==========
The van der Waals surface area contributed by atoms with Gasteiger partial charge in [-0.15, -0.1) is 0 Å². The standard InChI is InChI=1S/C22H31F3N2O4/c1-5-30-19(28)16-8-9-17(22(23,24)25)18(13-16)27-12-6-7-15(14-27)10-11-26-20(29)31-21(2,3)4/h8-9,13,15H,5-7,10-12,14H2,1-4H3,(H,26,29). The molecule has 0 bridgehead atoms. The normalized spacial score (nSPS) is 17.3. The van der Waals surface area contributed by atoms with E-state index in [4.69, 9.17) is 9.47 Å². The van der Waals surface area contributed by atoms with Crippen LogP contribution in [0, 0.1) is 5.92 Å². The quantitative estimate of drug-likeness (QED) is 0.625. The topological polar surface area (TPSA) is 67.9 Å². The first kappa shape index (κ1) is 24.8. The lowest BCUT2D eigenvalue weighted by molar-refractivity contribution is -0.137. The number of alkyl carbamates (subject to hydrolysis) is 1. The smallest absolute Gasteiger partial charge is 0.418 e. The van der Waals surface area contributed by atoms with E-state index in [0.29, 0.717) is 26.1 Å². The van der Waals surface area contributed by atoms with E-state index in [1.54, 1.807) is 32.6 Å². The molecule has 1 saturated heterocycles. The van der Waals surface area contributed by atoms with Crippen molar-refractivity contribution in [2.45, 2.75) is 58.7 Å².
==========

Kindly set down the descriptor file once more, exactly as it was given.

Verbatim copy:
The van der Waals surface area contributed by atoms with Gasteiger partial charge in [-0.15, -0.1) is 0 Å². The standard InChI is InChI=1S/C22H31F3N2O4/c1-5-30-19(28)16-8-9-17(22(23,24)25)18(13-16)27-12-6-7-15(14-27)10-11-26-20(29)31-21(2,3)4/h8-9,13,15H,5-7,10-12,14H2,1-4H3,(H,26,29). The molecule has 0 bridgehead atoms. The normalized spacial score (nSPS) is 17.3. The van der Waals surface area contributed by atoms with E-state index in [4.69, 9.17) is 9.47 Å². The van der Waals surface area contributed by atoms with Crippen LogP contribution in [0, 0.1) is 5.92 Å². The quantitative estimate of drug-likeness (QED) is 0.625. The topological polar surface area (TPSA) is 67.9 Å². The first kappa shape index (κ1) is 24.8. The lowest BCUT2D eigenvalue weighted by molar-refractivity contribution is -0.137. The number of alkyl carbamates (subject to hydrolysis) is 1. The smallest absolute Gasteiger partial charge is 0.418 e. The van der Waals surface area contributed by atoms with E-state index in [0.29, 0.717) is 26.1 Å². The van der Waals surface area contributed by atoms with E-state index in [1.54, 1.807) is 32.6 Å². The molecule has 1 saturated heterocycles. The van der Waals surface area contributed by atoms with Crippen molar-refractivity contribution in [2.45, 2.75) is 58.7 Å².